Latvian author Aīda Niedra (1899–1972) was born in Tirza parish, where she received her education before moving to Rīga in 1919. Her literary debut was in 1920, when she became the first Latvian poet to write openly and fearlessly about erotic love. Later she turned her attention mostly to prose, writing stylistically expressionist works, crime novels, and psychologically realistic literature. She fled Latvia in the autumn of 1944, ending up in Esslingen, Germany; she stayed there until 1949, when she moved to the West Coast of the United States and lived in Hollywood and Santa Monica among other places. As part of the Latvian refugee community, she was drawn to write about Latvia and her memories of Rīga. She also wrote about how she had fled from Latvia and described – at times with a hint of dry wit – her life within and experiences of the Latvian refugee community. Over the course of her 50-year literary career, she wrote 30 novels and a number of story collections.
Niedra’s prose works centre on strong female characters who occasionally stun their contemporaries with their temperamental natures and open eroticism. This, along with the author’s romantic style, has caused Latvian critics to compare her to George Sand. Niedra’s novels also feature positivism, impressionism, and expressionism. She found the best source material for her writing in her home region and from speaking with local country people, and she said that she held within her fantastic stories of days gone by as well as a strong passion for life which allowed her to see into the Latvian soul. Niedra’s works bring past decades and eras to life, with forgotten people and their experiences made visible once more.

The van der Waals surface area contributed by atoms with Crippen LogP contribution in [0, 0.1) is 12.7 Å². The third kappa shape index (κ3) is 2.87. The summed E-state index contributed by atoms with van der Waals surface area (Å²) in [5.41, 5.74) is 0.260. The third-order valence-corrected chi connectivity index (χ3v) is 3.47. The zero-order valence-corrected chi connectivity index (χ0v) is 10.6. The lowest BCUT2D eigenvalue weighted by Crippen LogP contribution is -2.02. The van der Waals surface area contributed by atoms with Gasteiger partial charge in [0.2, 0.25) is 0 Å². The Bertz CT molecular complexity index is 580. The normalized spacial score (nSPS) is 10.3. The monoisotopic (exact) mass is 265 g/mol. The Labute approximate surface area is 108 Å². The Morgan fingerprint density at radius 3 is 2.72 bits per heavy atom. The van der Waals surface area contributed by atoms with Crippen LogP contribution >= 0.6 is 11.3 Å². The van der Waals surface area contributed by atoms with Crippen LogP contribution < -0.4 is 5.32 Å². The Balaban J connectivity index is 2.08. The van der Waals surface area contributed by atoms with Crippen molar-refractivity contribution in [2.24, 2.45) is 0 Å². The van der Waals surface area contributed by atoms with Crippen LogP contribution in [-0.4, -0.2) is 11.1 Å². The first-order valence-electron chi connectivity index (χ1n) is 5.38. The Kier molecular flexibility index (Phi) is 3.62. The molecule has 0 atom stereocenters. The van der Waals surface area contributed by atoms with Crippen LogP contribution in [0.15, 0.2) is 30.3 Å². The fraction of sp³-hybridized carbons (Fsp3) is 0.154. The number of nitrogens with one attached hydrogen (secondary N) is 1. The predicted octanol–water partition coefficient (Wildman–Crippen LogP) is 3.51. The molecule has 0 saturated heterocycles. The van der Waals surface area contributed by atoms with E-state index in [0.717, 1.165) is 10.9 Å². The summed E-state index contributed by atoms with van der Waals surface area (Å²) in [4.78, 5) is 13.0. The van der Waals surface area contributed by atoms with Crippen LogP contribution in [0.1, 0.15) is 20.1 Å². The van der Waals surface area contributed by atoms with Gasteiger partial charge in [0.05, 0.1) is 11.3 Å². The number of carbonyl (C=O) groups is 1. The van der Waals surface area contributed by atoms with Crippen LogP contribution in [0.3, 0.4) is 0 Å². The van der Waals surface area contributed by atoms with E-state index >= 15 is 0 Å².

Books to fall for
Along the Azanda River
Along the Azanda River (Pie Azandas upes)
In the novel Along the Azanda River, Aīda Niedra describes the experience of the Latvian National Awakening among peasants in the 1860s and 1870s. To emphasise the harmonious nature of the countryside and contrast it with the negative impact of the city on individual development, the author tells the story of many colourful characters as they go about their daily lives along the Azanda River in Niedra’s home region of Tirza. The central character is Maija, a young, happy-go-lucky woman who falls in love with a young man from a different region, leading to the disintegration of her planned marriage to a local man. However, the true core of this novel is its depiction of country life and the gradual awakening of Latvian peasants to a deeper inner world. The novel provides an incisive view into Latvian peasant life and the difficulties these people experienced through different historical periods, all set against the backdrop of nature. The activists and intellectuals of the Latvian National Awakening are portrayed as noble examples, to be followed when developing one’s own national awareness and strengthening one’s patriotic feelings. With the publication of this book, Aīda Niedra pioneered a positivist direction in Latvian writing, which was characteristic of a large part of Latvian prose in the 1930s.
Along the Azanda River
Pie Azandas upes
A. Gulbja apgāds
About The Wife // Jaunā Gaita, nr. 100, 1974 [LV]Reviews
Ilmārs Briedis, No Zemgales caur Ameriku un Eiropu, review of The Apple of Sin and In Europe Again // Jaunā Gaita, nr. 80, 1970 [LV]
1939, the Culture Fund Award for The Wife
1937, the Culture FUnd Award for Anna Dzilna